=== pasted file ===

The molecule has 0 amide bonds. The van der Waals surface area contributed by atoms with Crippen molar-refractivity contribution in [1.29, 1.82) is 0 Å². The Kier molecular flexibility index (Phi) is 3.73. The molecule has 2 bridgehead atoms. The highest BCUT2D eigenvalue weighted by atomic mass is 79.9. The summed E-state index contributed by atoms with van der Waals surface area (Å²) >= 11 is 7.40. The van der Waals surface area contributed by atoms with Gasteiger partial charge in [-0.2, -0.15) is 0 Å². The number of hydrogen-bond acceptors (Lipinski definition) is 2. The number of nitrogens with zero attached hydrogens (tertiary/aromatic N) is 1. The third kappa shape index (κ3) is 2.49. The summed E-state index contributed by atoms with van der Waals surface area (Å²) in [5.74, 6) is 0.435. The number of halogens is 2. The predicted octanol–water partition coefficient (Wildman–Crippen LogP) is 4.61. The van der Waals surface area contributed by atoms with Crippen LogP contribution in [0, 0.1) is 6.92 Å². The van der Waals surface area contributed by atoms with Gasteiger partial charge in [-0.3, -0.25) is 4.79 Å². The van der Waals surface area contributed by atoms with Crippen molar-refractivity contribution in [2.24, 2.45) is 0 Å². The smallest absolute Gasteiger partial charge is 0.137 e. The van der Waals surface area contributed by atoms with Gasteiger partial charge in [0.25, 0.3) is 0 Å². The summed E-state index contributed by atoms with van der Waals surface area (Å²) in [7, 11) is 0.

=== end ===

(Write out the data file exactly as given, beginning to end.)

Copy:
The molecule has 0 amide bonds. The van der Waals surface area contributed by atoms with Crippen molar-refractivity contribution in [1.29, 1.82) is 0 Å². The Kier molecular flexibility index (Phi) is 3.73. The molecule has 2 bridgehead atoms. The highest BCUT2D eigenvalue weighted by atomic mass is 79.9. The summed E-state index contributed by atoms with van der Waals surface area (Å²) >= 11 is 7.40. The van der Waals surface area contributed by atoms with Gasteiger partial charge in [-0.2, -0.15) is 0 Å². The number of hydrogen-bond acceptors (Lipinski definition) is 2. The number of nitrogens with zero attached hydrogens (tertiary/aromatic N) is 1. The third kappa shape index (κ3) is 2.49. The summed E-state index contributed by atoms with van der Waals surface area (Å²) in [5.74, 6) is 0.435. The number of halogens is 2. The predicted octanol–water partition coefficient (Wildman–Crippen LogP) is 4.61. The van der Waals surface area contributed by atoms with Crippen LogP contribution in [0, 0.1) is 6.92 Å². The van der Waals surface area contributed by atoms with Gasteiger partial charge in [-0.3, -0.25) is 4.79 Å². The van der Waals surface area contributed by atoms with Crippen molar-refractivity contribution in [2.24, 2.45) is 0 Å². The smallest absolute Gasteiger partial charge is 0.137 e. The van der Waals surface area contributed by atoms with Gasteiger partial charge in [0.25, 0.3) is 0 Å². The summed E-state index contributed by atoms with van der Waals surface area (Å²) in [7, 11) is 0.